HISTORICAL TREASURES IN RUINS: SALVAGING ARCHIVES IN NIGERIA.

Author:Adewumi, Afolasade A.
 
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ABSTRACT

Records provide the link between the past and the future. They are the repository of the intellectual and creative independence of a community. The creations of the human mind are open to loss from both natural and man-made forces if delay is allowed in caring for them in the appropriate manner. When historical records are destroyed, history is wiped out forever. Archival records hold information about who we are and where we come from. Records substantiate history and give cultural context to the lives of human beings. This article depicts the relationship between national archives and national identity in a bid to showcase the need for the Nigerian Government to pay special attention to protecting the national archives from destruction, rot and decay.

  1. INTRODUCTION

    Those who control the PRESENT control the PAST, those who control the PAST control the FUTURE. (1)

    Archives have been defined as 'records which have value for permanent preservation or have been selected for transfer or have been transferred to an archival establishment.' (2) Archives have also been defined as collections of documents or 'records' which have been selected for permanent preservation because of their value as evidence or as a source for historical or other research. (3)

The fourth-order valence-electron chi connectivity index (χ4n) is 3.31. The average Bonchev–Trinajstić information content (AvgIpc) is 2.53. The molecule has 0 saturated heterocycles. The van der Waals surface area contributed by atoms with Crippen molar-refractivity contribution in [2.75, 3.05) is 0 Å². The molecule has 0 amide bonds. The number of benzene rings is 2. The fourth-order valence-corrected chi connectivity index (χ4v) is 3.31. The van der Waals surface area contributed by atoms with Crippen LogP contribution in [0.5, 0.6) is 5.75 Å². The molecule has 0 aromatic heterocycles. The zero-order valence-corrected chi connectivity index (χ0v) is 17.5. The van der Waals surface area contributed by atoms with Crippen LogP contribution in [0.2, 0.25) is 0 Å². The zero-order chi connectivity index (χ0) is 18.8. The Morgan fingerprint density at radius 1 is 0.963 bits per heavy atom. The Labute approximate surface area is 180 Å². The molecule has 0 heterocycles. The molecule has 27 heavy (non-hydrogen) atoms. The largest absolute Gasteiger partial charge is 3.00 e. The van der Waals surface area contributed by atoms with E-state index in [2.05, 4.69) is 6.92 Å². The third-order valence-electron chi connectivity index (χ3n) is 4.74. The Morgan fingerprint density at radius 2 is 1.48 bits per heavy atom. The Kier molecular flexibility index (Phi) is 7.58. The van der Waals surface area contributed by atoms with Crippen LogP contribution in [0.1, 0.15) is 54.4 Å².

The National Archives Act defines records as:

    all papers, registers, printed matters, books, maps, plans, photographs, microfilms, cinematographic films, sound recordings, or other documentary material regardless of physical form or characteristics made or received by public or state offices, or by business houses or companies, private bodies or individuals in pursuance of their legal obligations or in connection with the transaction of their proper business, but does not include library or museum material made or acquired solely for reference or exhibition purposes, extra copies of records kept only for convenience of reference or stocks of publications; (4) Records are produced and made use of on a daily basis as human beings relate with one another and carry out their day-to-day activities. Proper accountability can never take place without records or when records are not properly managed. Archival records include a wide variety of forms such as correspondence, notes, books, plans, maps, drawings, photographs, films, microfiches, sound recordings and computerised data. (5)

    It must be emphasised that not all records qualify as archival material. Records that are no longer in use become archival materials if they are selected for permanent preservation as a result of the importance placed on them. Information relating to political, economic, legal, social and cultural developments of bygone years can be gathered from archival materials.

    Records are important components of development. Past records give a research base to researchers in their bid to generate new knowledge for development processes. (6) Past records are used to plan for the future and also serve as part of a nation's heritage. It should, however, be stated that knowledge about the past is not only retrieved from what was written down by those who lived in that era but also from what they built, what they wore, what they put in their houses, what they did to their gardens, all their survivals both deliberate and accidental, constitute heritage. This article however focuses on documentary heritage which consists of information that was deliberately written down. (7)

    This article is divided into five parts, the first being this introductory. The second part discusses archival records as cultural heritage while discussing the dangers archives have been prone to from time immemorial. The third part discusses the emergence of archives in Nigeria. The fourth part discusses the protection available both internationally and locally for archives in Nigeria. The fifth part is the recommendation and conclusion.